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New recruiting rule will restrict coaches-in-waiting

Right about now, there are probably quite a few upset people in the offices of the Texas football program.

According to the Dallas Morning News, the NCAA recently approved a new rule that limits the amount of contact a designated coach-in-waiting can have with recruits.  Basically, the coach-in-waiting will be forced to recruit under the same guidelines as head coaches, meaning less visits with potential recruits than other assistants on the staff.

Here’s the relevant information from the NCAA on the restrictions that have previously applied to head coaches, and will now apply to their designated successors: Head Coach Restrictions — Bowl Subdivision Football. Assistant Coach Publicly Designated as Institution’s Next Head Coach. Aninstitution’s assistant coach who has been publicly designated by the institution tobecome its next head coach shall be subject to the recruiting restrictions applicable to theinstitution’s head coach.

B. Bylaws: Amend, as follows: Limitations on Number of Evaluations — Football. In football, institutional staff membersshall be limited to three evaluations during the academic year during which the prospective studentathletecompetes or practices on any team. Not more than one evaluation may be used during the fallevaluation period and not more than two evaluations may be used during the April 15 through May 31evaluation period. An authorized off-campus recruiter may use one evaluation to assess theprospective student-athlete’s athletics ability and one evaluation to assess the prospective studentathlete’sacademic qualifications during the April 15 through May 31 evaluation period. If aninstitution’s coaching staff member conducts both an athletics and an academic evaluation of aprospective student-athlete on the same day during the April 15 through May 31 evaluation period,the institution shall be charged with the use of an academic evaluation only and shall be permitted toconduct a second athletics evaluation of the prospective student-athlete on a separate day during theevaluation period. Head Coach Restriction — Spring Evaluation Period. In bowl subdivision football,during the April 15 through May 31 evaluation period, the head coach [and any assistant coachwho has been publicly designated by the institution to become the next head coach (seeBylaw] shall not engage in off-campus recruiting activities, participating in off-campus recruiting activities, participating in an off-campus coaching clinic, visit a prospectivestudent-athlete’s educational institution for any reason or meet with a prospective studentathlete’scoach at an off-campus location.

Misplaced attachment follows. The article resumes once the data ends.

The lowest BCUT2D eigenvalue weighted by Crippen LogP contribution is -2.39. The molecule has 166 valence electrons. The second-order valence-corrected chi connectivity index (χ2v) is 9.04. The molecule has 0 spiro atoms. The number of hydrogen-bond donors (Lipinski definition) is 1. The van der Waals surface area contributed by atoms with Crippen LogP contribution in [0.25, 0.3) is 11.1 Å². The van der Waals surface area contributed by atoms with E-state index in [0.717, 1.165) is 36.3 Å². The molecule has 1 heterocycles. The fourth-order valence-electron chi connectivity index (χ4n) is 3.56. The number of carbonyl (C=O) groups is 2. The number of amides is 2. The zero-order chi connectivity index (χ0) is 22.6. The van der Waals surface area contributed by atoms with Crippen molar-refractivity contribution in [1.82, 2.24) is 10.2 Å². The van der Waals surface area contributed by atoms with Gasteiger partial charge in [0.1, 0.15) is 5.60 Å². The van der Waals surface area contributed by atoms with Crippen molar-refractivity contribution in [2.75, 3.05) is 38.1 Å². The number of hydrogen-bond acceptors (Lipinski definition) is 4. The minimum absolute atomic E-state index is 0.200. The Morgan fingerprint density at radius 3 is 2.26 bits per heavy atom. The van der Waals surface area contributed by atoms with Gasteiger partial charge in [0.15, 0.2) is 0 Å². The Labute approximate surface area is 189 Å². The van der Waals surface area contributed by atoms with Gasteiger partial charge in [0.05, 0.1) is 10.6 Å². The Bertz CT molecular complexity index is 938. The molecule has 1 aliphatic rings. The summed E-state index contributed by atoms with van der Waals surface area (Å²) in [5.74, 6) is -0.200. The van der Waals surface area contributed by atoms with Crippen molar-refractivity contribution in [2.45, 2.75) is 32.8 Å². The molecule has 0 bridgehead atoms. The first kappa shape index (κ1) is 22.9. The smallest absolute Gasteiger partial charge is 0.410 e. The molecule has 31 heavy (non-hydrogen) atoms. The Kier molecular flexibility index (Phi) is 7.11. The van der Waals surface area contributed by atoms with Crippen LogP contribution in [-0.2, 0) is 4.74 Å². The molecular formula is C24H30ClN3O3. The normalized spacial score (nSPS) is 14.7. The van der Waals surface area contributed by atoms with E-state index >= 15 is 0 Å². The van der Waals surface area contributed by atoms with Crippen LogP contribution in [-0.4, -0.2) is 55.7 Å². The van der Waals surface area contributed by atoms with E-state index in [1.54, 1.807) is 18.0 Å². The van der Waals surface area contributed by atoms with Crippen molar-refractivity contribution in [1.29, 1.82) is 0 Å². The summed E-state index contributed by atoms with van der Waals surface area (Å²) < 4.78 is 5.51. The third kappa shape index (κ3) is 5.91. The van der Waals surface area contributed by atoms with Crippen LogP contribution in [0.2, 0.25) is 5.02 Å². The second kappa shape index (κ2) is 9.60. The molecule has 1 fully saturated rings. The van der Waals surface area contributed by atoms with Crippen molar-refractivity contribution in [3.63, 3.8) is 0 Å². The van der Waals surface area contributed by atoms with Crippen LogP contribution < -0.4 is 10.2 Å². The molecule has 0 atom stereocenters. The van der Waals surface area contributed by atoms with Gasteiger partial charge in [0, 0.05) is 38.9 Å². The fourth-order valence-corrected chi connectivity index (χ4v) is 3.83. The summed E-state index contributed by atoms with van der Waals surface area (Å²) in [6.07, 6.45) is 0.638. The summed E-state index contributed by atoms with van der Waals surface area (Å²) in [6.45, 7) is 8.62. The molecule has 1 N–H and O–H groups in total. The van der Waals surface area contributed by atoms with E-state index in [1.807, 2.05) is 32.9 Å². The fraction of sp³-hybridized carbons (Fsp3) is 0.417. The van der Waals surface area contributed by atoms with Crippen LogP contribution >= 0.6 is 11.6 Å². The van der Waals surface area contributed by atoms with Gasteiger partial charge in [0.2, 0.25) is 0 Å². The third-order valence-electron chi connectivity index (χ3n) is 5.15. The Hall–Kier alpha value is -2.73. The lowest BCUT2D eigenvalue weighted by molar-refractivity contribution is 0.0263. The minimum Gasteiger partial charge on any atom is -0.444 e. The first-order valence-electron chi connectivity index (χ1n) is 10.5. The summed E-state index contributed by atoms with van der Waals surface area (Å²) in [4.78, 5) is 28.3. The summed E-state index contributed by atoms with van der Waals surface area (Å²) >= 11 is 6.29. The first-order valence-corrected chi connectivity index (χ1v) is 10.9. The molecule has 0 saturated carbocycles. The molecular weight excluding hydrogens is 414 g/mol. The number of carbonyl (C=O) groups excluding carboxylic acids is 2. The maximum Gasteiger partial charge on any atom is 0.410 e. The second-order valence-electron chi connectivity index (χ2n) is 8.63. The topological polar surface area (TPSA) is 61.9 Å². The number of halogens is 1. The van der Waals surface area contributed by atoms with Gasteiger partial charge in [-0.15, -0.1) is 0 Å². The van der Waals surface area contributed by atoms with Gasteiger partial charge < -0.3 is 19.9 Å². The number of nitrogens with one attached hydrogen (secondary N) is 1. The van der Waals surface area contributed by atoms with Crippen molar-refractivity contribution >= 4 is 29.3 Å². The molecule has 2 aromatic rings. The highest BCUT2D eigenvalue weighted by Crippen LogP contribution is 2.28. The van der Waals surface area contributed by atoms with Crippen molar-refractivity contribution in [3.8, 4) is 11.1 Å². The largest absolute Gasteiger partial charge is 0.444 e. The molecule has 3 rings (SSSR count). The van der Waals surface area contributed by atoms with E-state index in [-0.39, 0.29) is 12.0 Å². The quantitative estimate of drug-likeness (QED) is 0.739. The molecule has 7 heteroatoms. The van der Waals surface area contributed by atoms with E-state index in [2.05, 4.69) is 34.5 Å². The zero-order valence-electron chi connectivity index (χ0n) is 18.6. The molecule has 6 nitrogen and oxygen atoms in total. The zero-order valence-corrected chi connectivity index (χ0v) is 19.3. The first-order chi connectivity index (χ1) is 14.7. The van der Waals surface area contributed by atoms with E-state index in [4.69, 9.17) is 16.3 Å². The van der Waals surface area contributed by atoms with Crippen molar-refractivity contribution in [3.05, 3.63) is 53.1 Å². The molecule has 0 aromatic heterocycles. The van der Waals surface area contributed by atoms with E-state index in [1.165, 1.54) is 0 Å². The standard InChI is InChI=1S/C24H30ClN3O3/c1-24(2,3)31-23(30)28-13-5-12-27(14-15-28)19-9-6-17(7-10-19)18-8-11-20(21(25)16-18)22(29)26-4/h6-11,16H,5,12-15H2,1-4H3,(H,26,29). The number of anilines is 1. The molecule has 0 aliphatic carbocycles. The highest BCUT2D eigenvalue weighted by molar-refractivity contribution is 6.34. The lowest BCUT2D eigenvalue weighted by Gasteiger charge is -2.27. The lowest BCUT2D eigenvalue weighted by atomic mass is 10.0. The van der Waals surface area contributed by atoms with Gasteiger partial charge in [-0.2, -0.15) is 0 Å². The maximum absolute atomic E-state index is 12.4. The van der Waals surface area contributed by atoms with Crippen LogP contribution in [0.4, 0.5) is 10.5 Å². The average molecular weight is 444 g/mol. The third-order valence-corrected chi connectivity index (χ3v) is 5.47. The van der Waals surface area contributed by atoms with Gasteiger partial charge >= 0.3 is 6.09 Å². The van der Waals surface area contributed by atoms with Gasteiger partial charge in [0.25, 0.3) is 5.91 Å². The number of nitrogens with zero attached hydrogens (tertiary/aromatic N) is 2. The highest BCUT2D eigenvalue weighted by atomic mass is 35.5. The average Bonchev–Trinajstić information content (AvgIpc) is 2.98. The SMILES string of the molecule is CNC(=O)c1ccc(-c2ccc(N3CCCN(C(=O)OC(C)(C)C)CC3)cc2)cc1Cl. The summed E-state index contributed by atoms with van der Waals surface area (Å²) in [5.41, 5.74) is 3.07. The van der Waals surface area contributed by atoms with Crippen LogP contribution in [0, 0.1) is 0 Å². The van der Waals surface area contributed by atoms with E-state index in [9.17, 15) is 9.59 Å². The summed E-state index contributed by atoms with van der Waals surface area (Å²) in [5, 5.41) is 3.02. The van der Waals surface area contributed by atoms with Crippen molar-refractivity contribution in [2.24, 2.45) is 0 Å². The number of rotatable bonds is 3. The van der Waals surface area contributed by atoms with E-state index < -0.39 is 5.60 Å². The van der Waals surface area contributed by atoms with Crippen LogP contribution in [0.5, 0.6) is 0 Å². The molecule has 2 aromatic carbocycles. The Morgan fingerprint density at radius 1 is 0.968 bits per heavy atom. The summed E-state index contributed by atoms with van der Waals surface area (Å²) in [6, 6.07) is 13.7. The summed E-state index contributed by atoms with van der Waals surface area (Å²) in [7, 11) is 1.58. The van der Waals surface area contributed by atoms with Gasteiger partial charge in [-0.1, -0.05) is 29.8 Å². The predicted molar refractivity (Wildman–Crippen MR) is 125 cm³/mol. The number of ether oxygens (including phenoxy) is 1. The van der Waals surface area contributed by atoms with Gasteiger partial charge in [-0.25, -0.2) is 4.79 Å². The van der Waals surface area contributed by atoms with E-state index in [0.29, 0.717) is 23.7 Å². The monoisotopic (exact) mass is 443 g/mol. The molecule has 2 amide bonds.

Obviously, this new piece of legislation will affect Texas more than any other program in the country.

Will Muschamp was designated as the Longhorns’ coach-in-waiting in November of 2008.  He’s also one of the top recruiters in the country and one the reasons why the Longhorns pull in a Top Ten recruiting class year in and year out.

For those institutions and fans of the college football game who are against the idea of designating a coach-in-waiting, this is good news and one that we would think would all but eliminate the practice.

For Texas?  It sucks, to be blunt (Maryland too, I guess.).  But it will really have more of an impact on the Longhorns and seems to be a rule directed squarely at the school, even though it wasn’t as it was proposed by the Big East.

And Florida State can feel fortunate that it didn’t go into effect until after their best recruiter, Jimbo Fisher, officially took over for Bobby Bowden.

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Respond to “New recruiting rule will restrict coaches-in-waiting”
  1. Nate says: Feb 10, 2010 7:53 PM

    Ex post facto law = unconstitutional? This rule should not apply to teams like Texas that already have that coach-in-waiting in place.
    This is going to force teams to keep coach-in-waiting agreeements confidential, and punish teams that thought of having a coach-in-waiting prior to this rule.
    I wonder if there is a way for Texas to undo Muschamp’s designation.
    A question: Is this rule limited to football or does it also impact basketball?
    For instance, Syracuse’s Mike Hopkins is the basketball team’s coach-in-waiting when Jim Boeheim retires.

  2. cb in austin says: Feb 11, 2010 12:56 PM

    It’s a dumb rule. The coach-in-waiting position is an answer to the problem of the revolving coordinator. I think UT had four defensive coordinators in five years. They would leave to take head coaching jobs for more money–Robinson to Syracuse, Chizik to ISU, etc. If Muschamp wasn’t given the promise of Mack’s job, he’d be the head coach at Tennessee right now.
    Nate is correct. There are going to be a bunch of nudge-nudge-wink-wink deals which will be impossible to enforce.

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